Table 1 illustrates minimum values necessary to alarm the system for different numbers of sensors or detectors. The alarm threshold is 1 and the detectors base output values 0-1.
TABLE 1______________________________________ SENSOR VALUES SUM OF SQUARES______________________________________1 SENSOR: 1.0 1.002 SENSORS: 1.0 .4 1.16 .8 .6 1.003 SENSORS: 1.0 .4 1.16 .8 .6 1.00 .6 .6 .6 1.084 SENSORS: 1.0 .6 1.16 .8 .6 1.00 .6 .6 .6 1.08 .6 .6 .6 .6 1.045 SENSORS: 1.0 .4 1.16 .8 .6 1.00 .6 .6 .6 1.08 .6 .6 .6 .6 1.04 .6 .4 .4 .4 .4 1.00______________________________________
To minimize false alarms, where there is more than 1 sensor, two sensors must have values of at least level 2 before the system will alarm. Otherwise, a pre-alarm can be given. Any one device can be above the alarm threshold and the system will only give a pre-alarm if all other devices in the group are below level 2.
Any value greater than 1 is clamped to 1 for the sum of squares method. A test condition may produce a received value of 1.40, for example, but would still be limited to 1.00.
The method operates on the principle that if many sensors are simultaneously increasing in value, then a fire is alarmed even though a single sensor has not reached its individual alarm threshold--as long as certain minimum conditions are met. This provides an important predictive characteristic.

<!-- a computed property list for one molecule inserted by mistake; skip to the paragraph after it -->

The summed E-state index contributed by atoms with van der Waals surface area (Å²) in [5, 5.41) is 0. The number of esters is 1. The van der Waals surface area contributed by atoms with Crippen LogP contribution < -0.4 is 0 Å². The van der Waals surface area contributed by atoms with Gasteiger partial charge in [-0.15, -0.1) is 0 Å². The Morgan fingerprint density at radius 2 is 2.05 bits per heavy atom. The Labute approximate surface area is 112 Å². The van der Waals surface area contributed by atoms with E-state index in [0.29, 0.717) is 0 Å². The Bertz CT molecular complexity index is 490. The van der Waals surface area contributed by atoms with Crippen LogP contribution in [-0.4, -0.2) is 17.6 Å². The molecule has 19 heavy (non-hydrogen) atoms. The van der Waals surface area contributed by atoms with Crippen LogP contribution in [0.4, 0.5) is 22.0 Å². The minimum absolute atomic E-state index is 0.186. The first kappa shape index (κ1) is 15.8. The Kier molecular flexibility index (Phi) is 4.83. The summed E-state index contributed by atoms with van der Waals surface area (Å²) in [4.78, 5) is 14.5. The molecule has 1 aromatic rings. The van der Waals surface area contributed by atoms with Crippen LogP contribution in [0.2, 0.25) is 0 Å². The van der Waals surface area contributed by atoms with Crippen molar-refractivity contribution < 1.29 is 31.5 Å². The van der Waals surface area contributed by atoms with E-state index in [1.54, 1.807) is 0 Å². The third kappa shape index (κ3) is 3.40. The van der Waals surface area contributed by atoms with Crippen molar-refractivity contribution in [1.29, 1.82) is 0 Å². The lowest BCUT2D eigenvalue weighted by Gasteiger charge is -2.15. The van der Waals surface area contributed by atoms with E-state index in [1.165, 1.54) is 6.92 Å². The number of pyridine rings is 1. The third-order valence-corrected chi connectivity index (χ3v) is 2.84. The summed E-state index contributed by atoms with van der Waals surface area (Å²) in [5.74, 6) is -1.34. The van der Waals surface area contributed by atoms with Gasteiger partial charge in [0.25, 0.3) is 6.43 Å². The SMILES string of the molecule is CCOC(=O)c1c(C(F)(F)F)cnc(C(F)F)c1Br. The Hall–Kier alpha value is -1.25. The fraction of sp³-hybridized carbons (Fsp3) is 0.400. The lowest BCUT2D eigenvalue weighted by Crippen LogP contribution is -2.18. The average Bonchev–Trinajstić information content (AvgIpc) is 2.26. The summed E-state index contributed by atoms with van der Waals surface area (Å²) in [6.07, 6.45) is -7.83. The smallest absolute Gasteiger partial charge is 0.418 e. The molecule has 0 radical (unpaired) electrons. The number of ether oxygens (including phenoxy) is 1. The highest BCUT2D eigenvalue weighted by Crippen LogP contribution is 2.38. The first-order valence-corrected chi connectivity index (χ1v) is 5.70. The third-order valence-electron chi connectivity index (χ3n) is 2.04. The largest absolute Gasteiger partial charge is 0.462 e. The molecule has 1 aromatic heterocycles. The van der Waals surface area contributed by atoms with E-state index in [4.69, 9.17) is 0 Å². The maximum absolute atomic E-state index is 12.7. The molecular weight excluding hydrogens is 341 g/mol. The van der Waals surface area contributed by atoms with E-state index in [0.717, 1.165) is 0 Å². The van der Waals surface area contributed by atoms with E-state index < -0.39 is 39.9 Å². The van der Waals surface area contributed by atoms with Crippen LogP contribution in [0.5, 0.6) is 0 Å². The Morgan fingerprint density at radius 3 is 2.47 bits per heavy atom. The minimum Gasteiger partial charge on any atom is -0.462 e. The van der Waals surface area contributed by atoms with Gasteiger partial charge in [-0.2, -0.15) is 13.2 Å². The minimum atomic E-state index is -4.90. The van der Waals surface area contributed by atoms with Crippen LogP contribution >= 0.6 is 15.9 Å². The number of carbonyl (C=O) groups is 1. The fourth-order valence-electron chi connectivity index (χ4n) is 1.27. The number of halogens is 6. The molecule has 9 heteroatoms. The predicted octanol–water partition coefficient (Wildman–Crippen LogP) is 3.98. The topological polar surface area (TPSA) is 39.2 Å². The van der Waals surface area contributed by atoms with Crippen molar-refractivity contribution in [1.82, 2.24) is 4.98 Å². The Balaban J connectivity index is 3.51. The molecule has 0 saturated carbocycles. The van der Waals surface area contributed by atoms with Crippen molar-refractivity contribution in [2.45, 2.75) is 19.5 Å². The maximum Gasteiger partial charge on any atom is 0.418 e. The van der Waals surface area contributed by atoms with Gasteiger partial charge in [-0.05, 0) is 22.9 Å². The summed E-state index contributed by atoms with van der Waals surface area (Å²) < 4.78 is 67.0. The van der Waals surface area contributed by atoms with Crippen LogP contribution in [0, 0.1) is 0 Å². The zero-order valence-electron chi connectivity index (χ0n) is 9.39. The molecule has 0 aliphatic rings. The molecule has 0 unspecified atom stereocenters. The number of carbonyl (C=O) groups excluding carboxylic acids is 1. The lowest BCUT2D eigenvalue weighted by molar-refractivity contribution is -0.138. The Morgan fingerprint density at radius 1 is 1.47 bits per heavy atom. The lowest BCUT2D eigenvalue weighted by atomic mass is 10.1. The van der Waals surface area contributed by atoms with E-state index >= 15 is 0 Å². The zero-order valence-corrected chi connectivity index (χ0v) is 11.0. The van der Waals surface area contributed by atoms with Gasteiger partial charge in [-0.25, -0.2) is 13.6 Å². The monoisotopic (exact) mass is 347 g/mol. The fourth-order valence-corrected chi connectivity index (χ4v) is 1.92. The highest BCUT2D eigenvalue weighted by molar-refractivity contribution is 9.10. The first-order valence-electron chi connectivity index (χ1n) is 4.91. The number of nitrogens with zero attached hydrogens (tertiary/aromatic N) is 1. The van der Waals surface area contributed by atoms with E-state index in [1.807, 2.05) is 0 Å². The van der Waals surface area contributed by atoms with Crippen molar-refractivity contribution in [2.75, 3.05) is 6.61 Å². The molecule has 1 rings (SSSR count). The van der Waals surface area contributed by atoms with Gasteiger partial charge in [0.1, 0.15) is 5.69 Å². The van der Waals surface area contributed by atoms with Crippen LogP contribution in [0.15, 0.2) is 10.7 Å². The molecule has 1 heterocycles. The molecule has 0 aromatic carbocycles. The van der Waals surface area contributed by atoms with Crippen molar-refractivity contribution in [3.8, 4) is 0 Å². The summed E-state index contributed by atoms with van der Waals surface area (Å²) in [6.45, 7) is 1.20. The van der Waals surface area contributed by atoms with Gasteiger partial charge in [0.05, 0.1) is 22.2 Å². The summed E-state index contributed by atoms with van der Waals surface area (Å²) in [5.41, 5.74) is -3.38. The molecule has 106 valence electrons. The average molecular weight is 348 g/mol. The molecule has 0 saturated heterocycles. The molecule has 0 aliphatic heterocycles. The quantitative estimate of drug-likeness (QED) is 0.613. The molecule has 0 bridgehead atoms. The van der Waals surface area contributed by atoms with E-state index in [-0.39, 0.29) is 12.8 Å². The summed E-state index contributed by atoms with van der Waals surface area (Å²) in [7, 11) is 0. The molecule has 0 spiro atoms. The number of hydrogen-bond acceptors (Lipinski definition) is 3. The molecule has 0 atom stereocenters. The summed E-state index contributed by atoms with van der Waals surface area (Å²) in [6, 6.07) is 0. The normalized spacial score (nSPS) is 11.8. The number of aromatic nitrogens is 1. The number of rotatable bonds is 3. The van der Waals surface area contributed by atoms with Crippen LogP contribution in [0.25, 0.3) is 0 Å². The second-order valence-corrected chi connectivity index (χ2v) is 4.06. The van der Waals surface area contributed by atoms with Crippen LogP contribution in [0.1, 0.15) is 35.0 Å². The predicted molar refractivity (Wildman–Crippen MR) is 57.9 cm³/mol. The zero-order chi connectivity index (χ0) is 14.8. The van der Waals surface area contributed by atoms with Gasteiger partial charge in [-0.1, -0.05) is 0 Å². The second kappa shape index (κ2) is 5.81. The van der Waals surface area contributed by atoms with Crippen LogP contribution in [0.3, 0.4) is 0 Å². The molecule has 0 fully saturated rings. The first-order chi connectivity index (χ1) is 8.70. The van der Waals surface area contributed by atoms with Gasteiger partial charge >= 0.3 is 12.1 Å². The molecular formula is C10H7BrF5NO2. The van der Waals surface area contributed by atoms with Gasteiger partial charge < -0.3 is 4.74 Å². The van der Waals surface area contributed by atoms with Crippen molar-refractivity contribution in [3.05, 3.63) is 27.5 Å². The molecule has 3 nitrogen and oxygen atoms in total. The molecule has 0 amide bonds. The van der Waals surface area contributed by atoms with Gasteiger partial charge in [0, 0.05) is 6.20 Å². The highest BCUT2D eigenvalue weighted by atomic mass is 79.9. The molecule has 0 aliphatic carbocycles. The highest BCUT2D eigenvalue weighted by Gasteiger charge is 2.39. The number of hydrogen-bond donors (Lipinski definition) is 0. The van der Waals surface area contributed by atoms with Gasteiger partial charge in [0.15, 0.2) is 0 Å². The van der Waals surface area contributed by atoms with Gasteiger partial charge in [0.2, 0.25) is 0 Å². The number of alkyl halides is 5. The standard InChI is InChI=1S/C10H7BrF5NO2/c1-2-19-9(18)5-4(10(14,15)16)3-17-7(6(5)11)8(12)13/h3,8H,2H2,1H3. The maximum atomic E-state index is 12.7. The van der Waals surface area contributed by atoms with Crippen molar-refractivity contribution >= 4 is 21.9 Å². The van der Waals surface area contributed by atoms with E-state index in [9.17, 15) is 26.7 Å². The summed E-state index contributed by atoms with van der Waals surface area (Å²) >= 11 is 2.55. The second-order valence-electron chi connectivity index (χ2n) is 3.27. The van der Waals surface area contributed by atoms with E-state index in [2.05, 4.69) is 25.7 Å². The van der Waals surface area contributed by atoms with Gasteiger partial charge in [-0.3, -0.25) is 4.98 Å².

For example, with 2 sensors an alarm will be generated if one detection is level 0.8 (80% of alarm) and another level 0.6 (60% of the alarm). But if 6 sensors are used in the group, then the alarm is determined if one sensor is level 0.6 (60%) and at least four other sensors are level 0.4 (40%) or greater.
Values can be returned from detectors as a percent of alarm value. By altering a preset alarm level a given detector or type of detector can be given a different weight since the returned percent values will also be altered for a given ambient condition.
The graphs of FIG. 3 illustrate some possibilities of system performance with the present method for various numbers of sensors.
From the foregoing, it will be observed that numerous variations and modifications may be effected without departing from the spirit and scope of the invention. It is to be understood that no limitations with respect to the specific apparatus illustrated herein is intended or should be inferred. It is, of course, intended to cover by the appended claims all such modifications as fall within the scope of the claims.
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|U.S. Classification||340/518, 340/506, 340/511|
|International Classification||G08B29/18, G08B17/10|
|Cooperative Classification||G08B17/10, G08B29/188|
|European Classification||G08B29/18S2, G08B17/10|
|Jan 10, 1994||AS||Assignment|
Owner name: PITTWAY CORPORATION, ILLINOIS
Free format text: ASSIGNMENT OF ASSIGNORS INTEREST;ASSIGNOR:TICE, LEE D.;REEL/FRAME:006834/0219
Effective date: 19931110
|Nov 5, 1996||CC||Certificate of correction|
|Jul 8, 1999||FPAY||Fee payment|
Year of fee payment: 4
|Jun 27, 2003||FPAY||Fee payment|
Year of fee payment: 8
|Jun 21, 2007||FPAY||Fee payment|
Year of fee payment: 12